‘The biggest risk we could take’: Buttigieg’s past attacks on Biden come back to haunt him

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Justin Vallejo
·4 min read
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Pete Buttigieg is the only candidate who came out strictly against restoring voting rights for those currently serving in prison. 
Pete Buttigieg is the only candidate who came out strictly against restoring voting rights for those currently serving in prison.

Pete Buttigieg is the latest critic of Joe Biden to have past attacks resurface after the president-elect named the former mayor as incoming transportation secretary.

During a bitter Democratic primary, Mr Biden was heavily attacked by critics like Mr Buttigieg and vice president-elect Kamala Harris who have since found a home in the next White House.

While Mr Buttigieg and Mr Biden called each other "no Obama" as they battled to compare their records to the last president, the tussle was mild compared to accusations around race and gender levelled by Ms Harris before she joined the 2020 ticket.

"I hear vice president Biden saying that this is no time to take a risk on someone new," Mr Buttigieg said at a town hall in Decorah during the Democratic primary.

"But history has shown us that the biggest risk we could take with a very important election coming up, is to look to the same Washington playbook and recycle the same arguments and expect that to work against a president like Donald Trump, who is new in kind."

The Biden campaign launched negative attack ads during the primary that said Mayor Pete was installing decorative lights under park bridges while the former vice president was helping pass the Affordable Care Act.

"Under threat of a nuclear Iran, Joe Biden helped to negotiate the Iran deal, and under the threat of disappearing pets, Buttigieg negotiated lighter licensing regulations on pet chip scanners,” the narrator said.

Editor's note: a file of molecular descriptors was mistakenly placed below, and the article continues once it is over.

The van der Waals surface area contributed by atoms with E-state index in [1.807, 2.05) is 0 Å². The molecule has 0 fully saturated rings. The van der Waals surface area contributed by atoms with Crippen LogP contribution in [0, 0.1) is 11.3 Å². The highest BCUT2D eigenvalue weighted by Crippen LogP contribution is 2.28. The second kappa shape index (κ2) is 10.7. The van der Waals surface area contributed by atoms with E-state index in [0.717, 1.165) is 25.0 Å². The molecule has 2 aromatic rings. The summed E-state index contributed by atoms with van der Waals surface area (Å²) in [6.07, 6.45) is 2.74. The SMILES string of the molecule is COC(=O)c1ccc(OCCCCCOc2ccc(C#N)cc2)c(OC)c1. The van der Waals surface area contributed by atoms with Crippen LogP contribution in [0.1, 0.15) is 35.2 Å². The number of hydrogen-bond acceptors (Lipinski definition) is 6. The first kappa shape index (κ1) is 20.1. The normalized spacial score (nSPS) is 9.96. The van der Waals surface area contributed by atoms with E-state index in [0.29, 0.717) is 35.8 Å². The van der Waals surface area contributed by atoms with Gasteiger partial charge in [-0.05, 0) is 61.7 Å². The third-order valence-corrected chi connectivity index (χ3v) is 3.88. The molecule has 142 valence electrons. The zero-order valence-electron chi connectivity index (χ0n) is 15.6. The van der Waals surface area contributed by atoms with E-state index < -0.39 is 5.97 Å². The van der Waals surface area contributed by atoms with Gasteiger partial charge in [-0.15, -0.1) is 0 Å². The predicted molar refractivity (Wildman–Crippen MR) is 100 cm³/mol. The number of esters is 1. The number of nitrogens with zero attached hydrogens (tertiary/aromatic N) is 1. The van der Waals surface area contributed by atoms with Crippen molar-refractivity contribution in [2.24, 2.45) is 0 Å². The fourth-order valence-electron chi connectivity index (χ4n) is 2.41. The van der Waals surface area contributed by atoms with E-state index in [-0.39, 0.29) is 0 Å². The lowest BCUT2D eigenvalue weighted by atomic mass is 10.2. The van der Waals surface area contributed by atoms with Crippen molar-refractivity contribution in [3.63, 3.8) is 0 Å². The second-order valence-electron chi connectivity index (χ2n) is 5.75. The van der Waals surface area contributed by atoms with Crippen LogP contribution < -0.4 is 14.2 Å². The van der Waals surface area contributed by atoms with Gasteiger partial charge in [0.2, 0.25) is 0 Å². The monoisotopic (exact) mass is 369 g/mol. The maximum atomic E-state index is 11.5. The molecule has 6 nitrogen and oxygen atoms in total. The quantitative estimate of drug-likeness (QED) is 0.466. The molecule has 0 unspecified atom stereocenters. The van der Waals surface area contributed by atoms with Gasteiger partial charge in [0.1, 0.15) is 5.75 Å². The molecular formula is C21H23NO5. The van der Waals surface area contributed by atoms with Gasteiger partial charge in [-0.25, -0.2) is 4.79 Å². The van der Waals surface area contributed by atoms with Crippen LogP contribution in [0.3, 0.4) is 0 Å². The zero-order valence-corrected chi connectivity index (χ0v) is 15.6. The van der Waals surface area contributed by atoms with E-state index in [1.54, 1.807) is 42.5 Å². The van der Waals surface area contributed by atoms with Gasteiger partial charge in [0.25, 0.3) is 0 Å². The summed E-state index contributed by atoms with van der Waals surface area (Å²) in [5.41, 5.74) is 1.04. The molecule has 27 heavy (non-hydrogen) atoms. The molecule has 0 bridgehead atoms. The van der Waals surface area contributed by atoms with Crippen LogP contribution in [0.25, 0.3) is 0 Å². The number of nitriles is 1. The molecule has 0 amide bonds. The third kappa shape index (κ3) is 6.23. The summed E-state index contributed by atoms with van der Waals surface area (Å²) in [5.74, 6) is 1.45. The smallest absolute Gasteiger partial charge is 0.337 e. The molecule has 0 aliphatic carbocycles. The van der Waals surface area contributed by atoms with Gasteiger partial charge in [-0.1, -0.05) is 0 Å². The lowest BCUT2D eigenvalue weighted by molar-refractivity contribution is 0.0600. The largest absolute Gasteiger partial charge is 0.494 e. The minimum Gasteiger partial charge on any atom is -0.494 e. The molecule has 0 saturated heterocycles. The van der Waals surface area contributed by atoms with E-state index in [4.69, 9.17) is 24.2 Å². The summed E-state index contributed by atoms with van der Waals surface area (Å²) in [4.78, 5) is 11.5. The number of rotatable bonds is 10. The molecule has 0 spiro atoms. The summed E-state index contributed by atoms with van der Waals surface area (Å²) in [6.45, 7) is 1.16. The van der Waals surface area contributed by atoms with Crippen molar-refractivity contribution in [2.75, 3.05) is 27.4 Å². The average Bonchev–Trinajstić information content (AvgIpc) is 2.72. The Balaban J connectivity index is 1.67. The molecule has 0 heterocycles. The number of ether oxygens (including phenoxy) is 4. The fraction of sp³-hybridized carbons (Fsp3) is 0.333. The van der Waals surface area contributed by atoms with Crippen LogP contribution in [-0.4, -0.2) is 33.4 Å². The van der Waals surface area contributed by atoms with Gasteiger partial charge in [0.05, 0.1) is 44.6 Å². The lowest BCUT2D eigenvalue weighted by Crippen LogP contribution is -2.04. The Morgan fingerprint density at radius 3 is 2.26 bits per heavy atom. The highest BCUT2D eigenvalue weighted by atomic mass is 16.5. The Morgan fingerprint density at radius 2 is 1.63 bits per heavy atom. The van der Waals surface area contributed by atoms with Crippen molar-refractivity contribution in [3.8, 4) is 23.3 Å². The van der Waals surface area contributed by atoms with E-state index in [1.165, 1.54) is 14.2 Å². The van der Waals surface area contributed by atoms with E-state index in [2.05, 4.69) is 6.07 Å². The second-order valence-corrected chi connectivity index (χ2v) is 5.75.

On the campaign trail in February, Mr Biden said the Democratic party was at risk if it nominated someone who has never held an office higher than mayor of South Bend.

"This guy's not a Barack Obama," he told reporters.

On that, at least, Mr Buttigieg agreed.

"Well, he's right; I'm not. And neither is he," Mr Buttigieg said on CNN's State of the Union. "Neither is any of us running for president. And this isn't 2008; it's 2020."

Mr Buttigieg's attacks on Mr Biden as a risk to their election chances were ultimately proven wrong as results showed the former VP to be a more popular nominee than Mr Obama in 2008 or any president in the history of the United States.

While Mr Buttigieg's criticisms were answered by Mr Biden's victory, the accusations levelled by Ms Harris remain hanging.

Ms Harris said she believed women who accused Mr Biden of making them feel uncomfortable with "demeaning and disrespectful" inappropriate touching or kissing.

"I believe them and I respect them being able to tell their story and having the courage to do it," Ms Harris said at a campaign event in Nevada.

She also said Tara Reade, who accused Mr Biden of sexual assault while he was a US senator, "has a right to tell her story".

During the first Democratic primary debate, Ms Harris famously attacked Mr Biden for working with people who built their careers on segregation of race in the US to oppose the bussing of minority students to better school districts.

"There was a little girl in California who was part of the second class to integrate her public schools and she was bused to school every day. That little girl was me," she said.

When asked how she went from being a passionate opponent on bedrock principles to becoming Mr Biden’s running mate, she dismissed the questions as a "distraction" and laughed it off as a debate.

“You landed haymakers on Joe Biden, I mean his teeth were like chicklets all over the stage,” said Late Show host Stephen Colbert. "Not everyone landed punches like you did.”

“It was a debate," Ms Harris repeated, laughing.

"So you didn't mean it?" Mr Colbert asked again.

“It was a debate,” she laughed again.

"The whole reason, literally it was a debate, it was called a debate, everyone travelled to the debate, there were journalists there covering the debate, where there would be a debate of differences of opinion and issues," she again laughed, leaving the question unresolved.

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